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Dozens of previously unknown suspected paedophiles have been identified through seizures of "anatomically accurate" child-like sex dolls.
Border Force officers have seized 123 of the lifelike silicone sex aids since March 2016, leading to seven men being charged with importing them, including one jailed in June for two years, eight months.
Of those seven, six have also faced allegations linked to child abuse images.
The latest, former primary school governor David Turner, 72, pleaded guilty to importing the child sex doll after his claim that the doll was not obscene was dismissed at Canterbury Crown Court.

Turner had earlier admitted possessing or making more than 34,000 indecent images of children aged three to 16.
Ex-primary school governor David Turner pleaded guilty to importing a doll
Dan Scully, deputy director for intelligence operations at the Border Force, said the dolls were often going to people who were committing other offences in relation to the harm of children.
"They were also, critically, people who were otherwise unknown to UK law enforcement in having an interest in sexual activity with children."
The dolls, which can cost thousands of pounds and weigh around 55lbs (25kg), are often manufactured in Hong Kong and China and arrive in the UK via online shopping sites.
They are extremely lifelike, according to Liz Stewart, operations manager at the National Crime Agency's (NCA's) Child Exploitation and Online Protection Command (CEOP).
"They are the weight of a seven-year-old child, they are not something that is the traditional blow-up doll…(They are) very, very different - very, very more accurate anatomically," she said.
As well as having false eyelashes and crooked fingers and toes, their silicone skin can be warmed up via a USB device. Other accessories include wigs and a cleaning device.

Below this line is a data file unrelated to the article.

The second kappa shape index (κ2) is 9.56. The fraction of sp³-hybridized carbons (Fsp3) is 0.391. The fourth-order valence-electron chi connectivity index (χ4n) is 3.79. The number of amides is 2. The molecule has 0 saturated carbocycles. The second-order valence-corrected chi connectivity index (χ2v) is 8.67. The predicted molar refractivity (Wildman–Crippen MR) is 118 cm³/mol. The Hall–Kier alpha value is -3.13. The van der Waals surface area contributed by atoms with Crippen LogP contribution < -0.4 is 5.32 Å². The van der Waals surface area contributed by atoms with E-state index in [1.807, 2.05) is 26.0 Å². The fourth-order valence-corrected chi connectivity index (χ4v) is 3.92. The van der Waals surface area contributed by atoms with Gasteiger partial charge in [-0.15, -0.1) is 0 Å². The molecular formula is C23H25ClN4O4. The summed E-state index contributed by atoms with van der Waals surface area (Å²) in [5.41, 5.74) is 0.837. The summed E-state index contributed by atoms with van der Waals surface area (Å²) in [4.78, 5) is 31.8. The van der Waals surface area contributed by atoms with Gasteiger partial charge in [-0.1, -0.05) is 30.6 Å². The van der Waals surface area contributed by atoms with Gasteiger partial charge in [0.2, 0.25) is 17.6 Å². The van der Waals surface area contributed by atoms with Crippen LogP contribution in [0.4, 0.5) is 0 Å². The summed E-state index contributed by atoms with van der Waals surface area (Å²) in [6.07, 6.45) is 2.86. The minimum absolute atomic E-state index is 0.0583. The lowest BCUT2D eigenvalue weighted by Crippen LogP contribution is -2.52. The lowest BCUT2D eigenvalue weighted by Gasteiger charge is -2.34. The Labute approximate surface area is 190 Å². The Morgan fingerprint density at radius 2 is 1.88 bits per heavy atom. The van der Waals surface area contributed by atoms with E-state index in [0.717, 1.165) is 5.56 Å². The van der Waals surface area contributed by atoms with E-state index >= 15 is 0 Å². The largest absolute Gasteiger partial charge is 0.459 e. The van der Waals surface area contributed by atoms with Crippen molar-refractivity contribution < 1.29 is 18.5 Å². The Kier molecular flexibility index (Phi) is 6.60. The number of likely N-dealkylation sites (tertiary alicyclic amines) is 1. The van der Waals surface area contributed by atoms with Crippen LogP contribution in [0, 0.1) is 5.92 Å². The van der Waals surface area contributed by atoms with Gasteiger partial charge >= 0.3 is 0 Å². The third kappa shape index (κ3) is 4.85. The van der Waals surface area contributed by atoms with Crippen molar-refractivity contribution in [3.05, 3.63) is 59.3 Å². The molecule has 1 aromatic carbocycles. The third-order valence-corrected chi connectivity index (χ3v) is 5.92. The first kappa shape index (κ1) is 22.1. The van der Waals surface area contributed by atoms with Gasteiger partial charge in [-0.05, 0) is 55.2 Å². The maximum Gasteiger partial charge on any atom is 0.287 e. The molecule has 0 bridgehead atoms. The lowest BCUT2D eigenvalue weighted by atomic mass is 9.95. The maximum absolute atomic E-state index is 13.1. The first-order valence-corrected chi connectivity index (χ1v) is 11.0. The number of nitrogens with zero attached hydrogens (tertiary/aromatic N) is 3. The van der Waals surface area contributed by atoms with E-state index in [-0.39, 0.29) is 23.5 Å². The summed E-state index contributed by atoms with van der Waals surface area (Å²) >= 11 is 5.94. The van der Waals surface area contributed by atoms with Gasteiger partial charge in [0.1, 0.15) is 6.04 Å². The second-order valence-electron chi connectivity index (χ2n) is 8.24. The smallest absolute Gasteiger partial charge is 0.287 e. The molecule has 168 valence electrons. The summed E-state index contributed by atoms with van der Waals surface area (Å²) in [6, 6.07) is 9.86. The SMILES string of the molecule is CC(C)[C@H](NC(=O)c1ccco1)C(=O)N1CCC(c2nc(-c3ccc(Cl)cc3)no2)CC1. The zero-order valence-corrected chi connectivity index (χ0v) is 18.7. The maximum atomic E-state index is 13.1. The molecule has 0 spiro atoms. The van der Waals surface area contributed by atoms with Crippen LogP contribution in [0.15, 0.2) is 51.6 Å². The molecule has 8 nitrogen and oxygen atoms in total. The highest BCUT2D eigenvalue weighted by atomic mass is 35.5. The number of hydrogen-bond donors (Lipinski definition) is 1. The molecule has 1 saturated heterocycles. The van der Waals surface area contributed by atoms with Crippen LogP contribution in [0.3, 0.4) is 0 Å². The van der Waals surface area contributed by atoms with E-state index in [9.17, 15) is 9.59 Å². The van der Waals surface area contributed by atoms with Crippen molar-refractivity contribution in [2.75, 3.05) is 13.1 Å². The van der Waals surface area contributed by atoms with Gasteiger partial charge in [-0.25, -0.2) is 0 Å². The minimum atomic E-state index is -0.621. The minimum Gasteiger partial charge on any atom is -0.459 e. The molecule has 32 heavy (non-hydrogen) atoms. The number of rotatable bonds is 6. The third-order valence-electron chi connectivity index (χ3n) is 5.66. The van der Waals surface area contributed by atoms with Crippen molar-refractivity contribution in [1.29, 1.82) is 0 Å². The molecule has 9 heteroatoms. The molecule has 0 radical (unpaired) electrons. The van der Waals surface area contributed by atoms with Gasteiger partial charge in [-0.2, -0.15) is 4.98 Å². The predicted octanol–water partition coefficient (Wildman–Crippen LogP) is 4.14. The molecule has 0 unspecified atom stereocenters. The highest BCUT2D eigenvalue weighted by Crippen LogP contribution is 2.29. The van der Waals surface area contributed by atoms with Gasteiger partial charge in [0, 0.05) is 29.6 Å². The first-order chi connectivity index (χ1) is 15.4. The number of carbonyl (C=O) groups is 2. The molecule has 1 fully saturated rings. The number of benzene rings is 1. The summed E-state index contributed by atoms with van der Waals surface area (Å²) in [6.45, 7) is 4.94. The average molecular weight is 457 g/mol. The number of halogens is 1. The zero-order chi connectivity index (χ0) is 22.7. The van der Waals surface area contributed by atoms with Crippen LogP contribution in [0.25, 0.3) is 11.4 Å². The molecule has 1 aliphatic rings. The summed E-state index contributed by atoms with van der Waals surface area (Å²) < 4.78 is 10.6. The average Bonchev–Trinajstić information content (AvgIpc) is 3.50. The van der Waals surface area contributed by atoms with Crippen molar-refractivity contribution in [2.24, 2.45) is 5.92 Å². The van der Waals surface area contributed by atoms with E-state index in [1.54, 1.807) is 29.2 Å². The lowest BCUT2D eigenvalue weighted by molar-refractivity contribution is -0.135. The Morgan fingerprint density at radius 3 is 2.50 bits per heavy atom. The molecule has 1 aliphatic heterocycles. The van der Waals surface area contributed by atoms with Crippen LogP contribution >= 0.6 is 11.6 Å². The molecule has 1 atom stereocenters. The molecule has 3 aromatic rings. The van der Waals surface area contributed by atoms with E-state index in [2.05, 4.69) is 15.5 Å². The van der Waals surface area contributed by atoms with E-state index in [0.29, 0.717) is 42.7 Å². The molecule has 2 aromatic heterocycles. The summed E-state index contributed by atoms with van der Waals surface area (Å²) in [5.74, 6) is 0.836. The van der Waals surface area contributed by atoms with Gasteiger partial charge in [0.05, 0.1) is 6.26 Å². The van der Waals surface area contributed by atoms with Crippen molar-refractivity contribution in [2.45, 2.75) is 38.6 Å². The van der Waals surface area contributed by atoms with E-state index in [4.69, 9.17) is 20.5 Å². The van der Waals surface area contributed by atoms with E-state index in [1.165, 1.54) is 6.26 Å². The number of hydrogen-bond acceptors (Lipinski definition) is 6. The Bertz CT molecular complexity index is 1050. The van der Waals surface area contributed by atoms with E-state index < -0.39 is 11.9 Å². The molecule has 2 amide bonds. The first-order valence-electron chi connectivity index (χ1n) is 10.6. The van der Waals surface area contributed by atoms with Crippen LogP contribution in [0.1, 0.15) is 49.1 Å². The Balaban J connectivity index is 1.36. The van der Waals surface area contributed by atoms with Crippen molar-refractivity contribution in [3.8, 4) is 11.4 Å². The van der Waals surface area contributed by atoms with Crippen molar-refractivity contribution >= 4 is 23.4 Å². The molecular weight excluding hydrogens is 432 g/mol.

It is not specifically illegal to own a child sex doll
It is not illegal to own a child sex doll, forcing authorities to prosecute under a specific charge of importing an indecent or obscene article.
Neil Brown, director of law firm decoded:Legal, said: "This is different to the possession of indecent images, or images of extreme pornography, where mere possession alone is a criminal offence. Perhaps we will see a new law soon, covering possession of obscene dolls or objects?"
Ms Stewart endorsed that view, saying: "I think it's got to be through the full range of this criminality, from manufacture to sale, to import, to possess.
"And we need to make sure it's future-proofed in case there is the introduction of sexbots, the sex robots."
Jon Brown, head of development for the NSPCC, said he wanted more to be done to tackle the issue .
"The NSPCC is calling on Government to take action to criminalise the manufacturing, distribution and possession of these grotesque dolls, in the same way it does indecent images of children," he said.
"There is a risk that those using these child sex dolls…could become desensitised and their behaviour becomes normalised to them, so that they can go on to harm children, as is often the case with those who view indecent images."

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